Rich in historical past that witnessed various dynasties ruling the area including the Chalukya dynasty, Mughal Empire, Portuguese power and the British, the port city of Surat has always shown its mettle in the textile and diamond business.
Needless to say thanks to its commercial importance, Surat was also a prized possession for the abovementioned powers.
One of the cleanest cites in India, Surat is the second most populous city in the state of Gujarat. Located on the banks of Tapti River, arc-shaped city also brims with numerous cultural delights to savour. The ideal time to visit Surat is October-March.
Located near the Tapti Bridge, Surat Castle was built in 1546 by Sultan Mahmud III of the Gujarat Sultanate and Khwaja Safar Salmani (an Albanian Christian who later embraced Christianity) to thwart attacks from Portuguese invaders.
The 16th century fort saw the addition of Turkish guns a few years after it was constructed, but despite a robust exterior, was attacked by the Maratha ruler Shivaji’s troops and finally captured by the English 1759.
Housing offices today, the Surat Castle, the most important historical highlights in the city, is worth a visit to soak in the remnants of a tempestuous past and provides a beautiful view of Surat and the Tapti River.
Built in the 17th century Chintamani Jain Temple is an architectural marvel in itself.
Its striking wooden walls, which are painted in vegetable dyes, complement the amazing paintings and carvings of famous Jain teacher Acharya Hemachandra and his devoted disciple Kumarpal, the Solanki ruler of Gujarat.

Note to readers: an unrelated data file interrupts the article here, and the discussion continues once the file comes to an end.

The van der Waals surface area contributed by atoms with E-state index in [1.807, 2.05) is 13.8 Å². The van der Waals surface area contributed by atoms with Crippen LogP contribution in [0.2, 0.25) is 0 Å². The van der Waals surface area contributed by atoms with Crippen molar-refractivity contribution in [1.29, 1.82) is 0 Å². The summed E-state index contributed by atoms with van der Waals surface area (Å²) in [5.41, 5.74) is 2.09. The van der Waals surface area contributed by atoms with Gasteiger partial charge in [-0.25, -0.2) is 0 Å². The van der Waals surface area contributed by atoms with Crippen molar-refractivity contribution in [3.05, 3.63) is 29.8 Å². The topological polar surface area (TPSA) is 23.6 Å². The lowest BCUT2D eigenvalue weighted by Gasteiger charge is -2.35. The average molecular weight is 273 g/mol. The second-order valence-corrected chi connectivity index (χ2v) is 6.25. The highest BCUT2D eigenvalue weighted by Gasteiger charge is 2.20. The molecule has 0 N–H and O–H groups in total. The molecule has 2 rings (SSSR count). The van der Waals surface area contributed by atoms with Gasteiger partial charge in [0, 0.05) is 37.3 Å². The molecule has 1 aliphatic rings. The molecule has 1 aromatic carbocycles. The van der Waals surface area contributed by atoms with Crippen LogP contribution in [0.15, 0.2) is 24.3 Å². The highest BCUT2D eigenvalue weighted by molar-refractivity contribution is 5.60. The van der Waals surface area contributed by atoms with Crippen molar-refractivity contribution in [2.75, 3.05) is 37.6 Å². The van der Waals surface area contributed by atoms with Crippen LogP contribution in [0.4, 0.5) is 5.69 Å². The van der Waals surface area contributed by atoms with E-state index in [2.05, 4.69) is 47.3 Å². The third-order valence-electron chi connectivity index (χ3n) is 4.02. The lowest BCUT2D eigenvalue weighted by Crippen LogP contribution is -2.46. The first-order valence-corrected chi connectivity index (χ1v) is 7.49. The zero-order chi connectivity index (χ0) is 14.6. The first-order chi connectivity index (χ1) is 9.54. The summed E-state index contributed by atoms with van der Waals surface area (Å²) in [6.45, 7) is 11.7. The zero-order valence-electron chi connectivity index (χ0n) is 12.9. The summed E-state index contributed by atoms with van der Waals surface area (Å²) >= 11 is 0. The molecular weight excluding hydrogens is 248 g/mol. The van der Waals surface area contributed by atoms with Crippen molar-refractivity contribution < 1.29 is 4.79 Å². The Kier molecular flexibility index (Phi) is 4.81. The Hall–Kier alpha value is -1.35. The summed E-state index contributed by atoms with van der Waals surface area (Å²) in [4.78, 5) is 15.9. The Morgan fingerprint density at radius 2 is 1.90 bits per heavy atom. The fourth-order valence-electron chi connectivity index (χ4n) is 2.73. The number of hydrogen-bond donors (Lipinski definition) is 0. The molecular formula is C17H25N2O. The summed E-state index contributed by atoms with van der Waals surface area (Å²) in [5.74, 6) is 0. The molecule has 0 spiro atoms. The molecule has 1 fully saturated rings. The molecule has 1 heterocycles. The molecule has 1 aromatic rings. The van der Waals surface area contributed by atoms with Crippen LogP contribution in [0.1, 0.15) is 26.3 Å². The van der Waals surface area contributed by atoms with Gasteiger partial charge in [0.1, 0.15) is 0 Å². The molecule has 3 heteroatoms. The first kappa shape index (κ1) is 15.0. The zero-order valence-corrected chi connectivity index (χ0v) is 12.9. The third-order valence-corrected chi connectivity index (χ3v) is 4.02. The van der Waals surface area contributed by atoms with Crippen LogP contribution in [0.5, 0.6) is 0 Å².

The temple is open throughout the day.
Located near the Kataragam Gate, the cemetery stands testimony to the lives of Dutch and British officers in the pre-independent India. Gorgeous arches, beautiful pillars, exquisite mausoleums and decorative cenotaphs are etched with sentimental verses.
The imposing tomb of Baron Adrian Van Reede is known for its huge dome. Adjacent to the cemetery is the churchyard of yet another trading community from the 16th century –the Armenians. Both these places can be a little difficult to locate, so it is advisable to the help of the locals.
16 Km south-east of Surat, Dumas Beach is favourite with scores of families who come here for a picnic and enjoy the clear blue waters of the sea against the backdrop of brethataking sceneary.
The beach is lined with shacks whioch serve an assortment of piping hot bhajias- potato, chilli, tomato and banana-accompanied by delicious sweet chutney. If you are lokking for solitude, you can head towards the casuarina-fringed Suvali beach which is 22km from Surat.
Suvali is the place where the famous battle of Swally was fought between the Portuguese and British in 1612, after which SUrat remained the seat of the British power until 1686.
The cacophony of vendors fills the open space between Makkai Bridge and the New Hope Bridge every Saturday, Scout for charming trinkets and other hidden gems as early as 6 am at one of the largest flea market in Gujarat.
Although navigating through a sea of people, handcarts and stray animals in the crowded lanes can prove to be quite a challenge, the experience is worth your while.
Rummage through colonial style lamps, art deco clocks, vintage teacups, bangles and furniture- and be prepared to haggle.
Jet Airways has daily flights to Vadodara from Mumbai, Bangalore and Hyderabad. From Vadodara, Surat is 150 km away by road.
It is said that heaven is attained when one dies at Kashi or has a meal in Surat. Connoisseurs often make a beeline for Locho, a dish made from Khaman batter. For the quintessential Gujarati thali, visit Susama, a restaurant near Athwa Gate.